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Michele Goodwin: Whose Values and Principles in a New Biopolitics? - Tarrytown 2011

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Published on May 3, 2012

Michele Goodwin, Professor of Law at the University of Minnesota, delivers the opening plenary on the topic of values and their relation to biopolitical action at the 2011 Tarrytown Meeting.

The Tarrytown Meetings bring together people working to ensure that human biotechnologies and related emerging technologies support rather than undermine social justice, equality, human rights, ecological integrity and the common good.

Find out more about the Tarrytown Meetings here:
http://www.geneticsandsociety.org/art...

To find more videos, check out the Tarrytown YouTube channel:
http://www.youtube.com/user/Tarrytown...

Presentation Excerpt:
This plenary is entitled "reflections on values and principles for a new biopolitics," and I have been asked to lead this session. When first approached about this topic, I thought what could be better? This is an exciting, if not urgent time in biotechnology and global politics. Increasingly, the two merge in ways that, at times, lack transparency, but demand legal, ethical, and medical considerations. Thus, understanding the new biopolitics presents predictable challenges, including unpacking definitions and frameworks.
To explain, whenever groups or societies commence the process of thinking about values and principles, we must ask whose values and principles are under consideration. In other words, whose values and principles are we talking about? Whose values are on the table or the agenda? My goal here is to lay the foundation, in some ways for my co-panelists and for the next two days, by asking what I consider foundational questions. My comments are a three part framework.

First: Definitions and Identity

One of the implied, if not explicit goals of this, the second Tarrytown Meeting, is to drill down to comprehensive agendas and to articulate "our" values across a range of biotechnological issues. But first, before we begin with prescriptions, there are definitional matters we should attend to. For example, what are the differences between principles and values and what do the terms mean to us? Webster's dictionary defines principles as truths which are accepted and general, a law of conduct or rule of action, or a law of nature. But which, or all, or none fit our agenda? Do we have truths yet?

Or which of these map adequately on what we think the world should be thinking about? A similar query could be taken up for values, and depending upon what philosophy or social science discipline you consider, the ideas that govern what a principle "is" synonymously defines values. But there are two working definitions which are briefly offered here:

Principle: Rules of conduct and action—we can imagine these as the actions that we commit ourselves to, based upon our values—our version of primum non nocere—first do no harm.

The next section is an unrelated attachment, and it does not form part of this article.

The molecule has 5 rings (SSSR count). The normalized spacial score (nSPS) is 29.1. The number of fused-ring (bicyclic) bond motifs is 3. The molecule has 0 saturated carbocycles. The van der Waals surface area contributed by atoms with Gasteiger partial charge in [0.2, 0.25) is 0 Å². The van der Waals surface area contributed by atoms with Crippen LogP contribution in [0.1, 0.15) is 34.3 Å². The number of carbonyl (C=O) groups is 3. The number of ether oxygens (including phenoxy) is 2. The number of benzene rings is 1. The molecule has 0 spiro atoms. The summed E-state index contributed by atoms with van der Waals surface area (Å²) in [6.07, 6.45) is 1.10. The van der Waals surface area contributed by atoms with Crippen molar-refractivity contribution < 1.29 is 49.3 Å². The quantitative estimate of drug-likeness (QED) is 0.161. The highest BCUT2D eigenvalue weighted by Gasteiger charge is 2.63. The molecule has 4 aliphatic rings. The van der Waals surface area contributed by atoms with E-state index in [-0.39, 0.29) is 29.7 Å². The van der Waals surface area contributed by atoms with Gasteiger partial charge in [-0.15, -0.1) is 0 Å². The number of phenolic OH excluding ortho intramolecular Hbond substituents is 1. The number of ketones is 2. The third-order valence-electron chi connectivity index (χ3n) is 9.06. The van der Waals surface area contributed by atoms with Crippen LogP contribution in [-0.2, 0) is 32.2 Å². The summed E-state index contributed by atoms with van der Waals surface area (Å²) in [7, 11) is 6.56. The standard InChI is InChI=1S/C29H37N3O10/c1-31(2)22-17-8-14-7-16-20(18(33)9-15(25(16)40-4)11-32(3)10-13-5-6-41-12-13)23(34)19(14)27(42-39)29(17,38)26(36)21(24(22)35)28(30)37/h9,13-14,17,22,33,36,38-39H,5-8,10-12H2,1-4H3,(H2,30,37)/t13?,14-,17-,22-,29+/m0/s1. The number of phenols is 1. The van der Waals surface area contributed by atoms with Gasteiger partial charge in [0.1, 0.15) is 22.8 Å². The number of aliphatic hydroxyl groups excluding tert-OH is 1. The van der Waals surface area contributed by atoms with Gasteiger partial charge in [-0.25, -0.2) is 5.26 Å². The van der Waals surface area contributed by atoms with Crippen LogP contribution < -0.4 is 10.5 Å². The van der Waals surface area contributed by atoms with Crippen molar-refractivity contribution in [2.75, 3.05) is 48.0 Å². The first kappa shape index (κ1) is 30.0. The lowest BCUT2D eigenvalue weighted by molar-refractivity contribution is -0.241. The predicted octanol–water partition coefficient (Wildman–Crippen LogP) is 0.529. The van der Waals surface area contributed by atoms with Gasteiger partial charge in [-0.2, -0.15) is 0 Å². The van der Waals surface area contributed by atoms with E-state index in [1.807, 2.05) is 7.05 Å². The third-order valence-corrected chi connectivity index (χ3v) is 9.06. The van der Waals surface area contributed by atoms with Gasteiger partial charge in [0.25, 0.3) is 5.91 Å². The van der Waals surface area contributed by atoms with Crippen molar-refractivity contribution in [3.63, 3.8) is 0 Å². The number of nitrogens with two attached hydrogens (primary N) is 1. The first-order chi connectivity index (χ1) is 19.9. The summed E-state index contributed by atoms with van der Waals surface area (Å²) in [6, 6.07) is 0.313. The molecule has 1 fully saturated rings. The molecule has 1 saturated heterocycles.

Values: Foundational and enduring beliefs shared by members of a community about what is good, harmonious, and desirable. And coming up with values and principles is a tricky enterprise as I will continue to describe, because it means navigating the spaces of primary and secondary, the actor and the object, and the difficulty of working within the collective, which leads me to the second part of my framework for today.

Second: Territoriality and Caution

Before we announce or place on the table the values most essential for an enlightened and sustainable new biopolitic, we must consider whether the territory on which we stand is new or only new to us. By this, I mean to suggest that in the West, from time to time, we come to international forums for policy debate and discussions with the notion that we arrived first, and from that vantage point, articulating novel, original, inventive, and/or innovative ideas. We are in such an era now with climate change, bioprospecting (or biopiracy), farming, and the development of crops, to name a few.

This notion of first place-or first "placeness "presents an obvious danger—and that is blindness, symbolized by our inability to see or perceive others that we claim or purport to help, because underlying what brings us here and what we seek to do is the fact that we recognize a problem or we wish to ward off a problem.

The West has a legacy of prescribing "Western thought solutions" to 1) situations where there may not be a problem; 2) if there is a problem, the locals may be addressing it; and 3) conditions that were caused by the West, followed by applying Western solutions that primarily inure benefit to the West. There is a complex negotiation between paternalism and self-actualization or governance. So perhaps one of the first values to place into discussion is that of humility. After that, I would place accountability, integrity, dignity, and perseverance on the table.

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